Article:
11. Sandy

    Oh brother, I don’t need studies… I live this – like I said, when I call SNAP they let me know if its a student house or not. And in my 13 years, only 1 house was not a student house. Go look at all the studies presented at the hearings if personal experience is not enough for you. This neighborhood is 30% students. 911 calls are highest in student dominated streets. They drop during student holidays. Talk to anyone in this neighborhood – why do you think they even have an off campus student conduct office? Everyone knows there is a problem. Georgetown knows and admits its a problem, they just think they are controlling it sufficiently. You must never talk to neighbors if you live here, or only your student neighbors (and there are lots of those, so I wouldn’t be surprised). I don’t need a study to tell me my life is disrupted by students. I see and hear it everyday. Young professionals need to get up at 8am everyday… they are not out partying at Graduation time in particular, at spring break time, and Christmas break time… its just so obvious. and SNAP confirms it. Get your scientist chip off your shoulder. I am also a scientist. I LIVE this problem. I don’t need a study to tell me about it. Sheesh.
    And what about those rules on campus, but none off campus – what’s your answer to that? I notice you are silent on that subject. And I see that you think I should spend my time gathering statistics in my sleep deprived state, just to offer “studies” to you! Like I don’t have enough to do, just to try to get a decent night’s sleep.

  12. Sandy

    http://www.burleith.org/CAG-BCA_GU_Campus_Plan_Synopsis.pdf

    Here is a nice map showing all the homes in this neighborhood dominated by undergrad and grad students. Also I know which houses are students on my street since only those houses turn over at the beginning of every school year, end of the school year and start of summer, yest, we get the pleasure of being told “Emergency No parking” on our streets 3 times a year. I also have spoken with landlords of these houses, begging them to get well behaved students and they readily acknowledge that they rent to students. So I don’t need a “study” approved by scientific american or something to know which houses are students on my street. This is simply a diversionary tactic on your part and a very weak one at that.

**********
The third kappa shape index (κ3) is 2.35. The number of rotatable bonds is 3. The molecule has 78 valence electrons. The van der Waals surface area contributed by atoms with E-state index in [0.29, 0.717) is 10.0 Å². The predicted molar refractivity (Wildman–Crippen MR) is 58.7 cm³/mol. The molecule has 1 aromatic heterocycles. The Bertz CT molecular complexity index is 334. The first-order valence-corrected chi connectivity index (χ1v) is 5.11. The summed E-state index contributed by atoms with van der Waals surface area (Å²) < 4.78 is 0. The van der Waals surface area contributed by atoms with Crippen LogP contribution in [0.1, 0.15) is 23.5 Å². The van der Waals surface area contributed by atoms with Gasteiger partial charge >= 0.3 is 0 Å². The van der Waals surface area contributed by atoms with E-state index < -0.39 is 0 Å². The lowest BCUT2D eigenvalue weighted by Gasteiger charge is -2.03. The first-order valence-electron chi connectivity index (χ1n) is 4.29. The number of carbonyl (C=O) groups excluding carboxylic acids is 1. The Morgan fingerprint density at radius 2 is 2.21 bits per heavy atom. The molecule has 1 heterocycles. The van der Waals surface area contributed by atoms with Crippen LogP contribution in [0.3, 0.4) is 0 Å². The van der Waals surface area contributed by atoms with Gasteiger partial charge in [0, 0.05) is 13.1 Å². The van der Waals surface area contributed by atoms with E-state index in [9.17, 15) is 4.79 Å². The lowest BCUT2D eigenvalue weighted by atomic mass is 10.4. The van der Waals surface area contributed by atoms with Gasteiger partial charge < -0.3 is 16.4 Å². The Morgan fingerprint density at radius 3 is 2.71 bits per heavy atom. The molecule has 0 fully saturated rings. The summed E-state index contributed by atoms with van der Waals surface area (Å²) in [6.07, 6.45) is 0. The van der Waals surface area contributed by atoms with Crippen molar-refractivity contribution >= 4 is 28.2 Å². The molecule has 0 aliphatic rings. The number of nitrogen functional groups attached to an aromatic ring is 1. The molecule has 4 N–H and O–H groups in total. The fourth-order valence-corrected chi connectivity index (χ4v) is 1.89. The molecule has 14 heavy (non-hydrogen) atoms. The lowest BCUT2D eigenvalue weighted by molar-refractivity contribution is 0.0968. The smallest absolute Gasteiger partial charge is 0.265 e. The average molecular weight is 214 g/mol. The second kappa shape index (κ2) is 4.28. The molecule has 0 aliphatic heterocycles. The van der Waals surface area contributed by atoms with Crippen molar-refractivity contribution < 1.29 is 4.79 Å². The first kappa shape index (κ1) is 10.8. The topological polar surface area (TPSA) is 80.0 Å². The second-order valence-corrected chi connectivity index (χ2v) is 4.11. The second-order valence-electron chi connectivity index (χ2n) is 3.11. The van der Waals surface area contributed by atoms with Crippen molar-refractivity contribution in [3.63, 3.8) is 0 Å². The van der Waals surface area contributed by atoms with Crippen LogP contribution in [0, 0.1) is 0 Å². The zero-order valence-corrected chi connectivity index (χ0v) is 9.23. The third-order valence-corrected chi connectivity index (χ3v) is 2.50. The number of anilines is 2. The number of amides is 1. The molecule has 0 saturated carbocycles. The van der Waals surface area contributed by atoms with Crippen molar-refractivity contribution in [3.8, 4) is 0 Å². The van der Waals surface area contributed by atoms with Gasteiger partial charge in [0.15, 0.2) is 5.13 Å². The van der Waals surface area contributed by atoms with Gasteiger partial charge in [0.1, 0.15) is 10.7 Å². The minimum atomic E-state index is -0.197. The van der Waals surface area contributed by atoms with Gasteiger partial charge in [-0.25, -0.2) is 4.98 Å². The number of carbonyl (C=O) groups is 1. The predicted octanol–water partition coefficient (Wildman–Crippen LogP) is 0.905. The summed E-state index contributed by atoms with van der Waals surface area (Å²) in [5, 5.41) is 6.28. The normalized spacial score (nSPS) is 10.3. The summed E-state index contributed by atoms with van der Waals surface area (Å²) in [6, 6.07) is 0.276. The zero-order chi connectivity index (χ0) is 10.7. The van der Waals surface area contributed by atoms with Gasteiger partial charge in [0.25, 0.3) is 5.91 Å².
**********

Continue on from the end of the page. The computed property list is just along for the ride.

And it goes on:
13. Dizzy

    That map is so error-filled as to be borderline useless. Anyone presenting it as proof of anything is not arguing in good faith.

  14. Dizzy

    Also, by what logic does “10-12 data points over a 13-year period” translate into “all students behave badly and need to be evicted from the neighborhood.”

    Take any of those sentences and replace “students” with ANY group at all. The results are nonsensical at best – “If vegans/Republicans/Libras/cat owners behaved like they actually cared about the quality of life not just for themselves but for everyone in the neighborhood, we would not complain” and hideously offensive at worst – “the Jews/blacks/gays get the names because of the reputation of their behavior in the neighborhood.” That’s a pretty good sign there’s a flaw in your logic.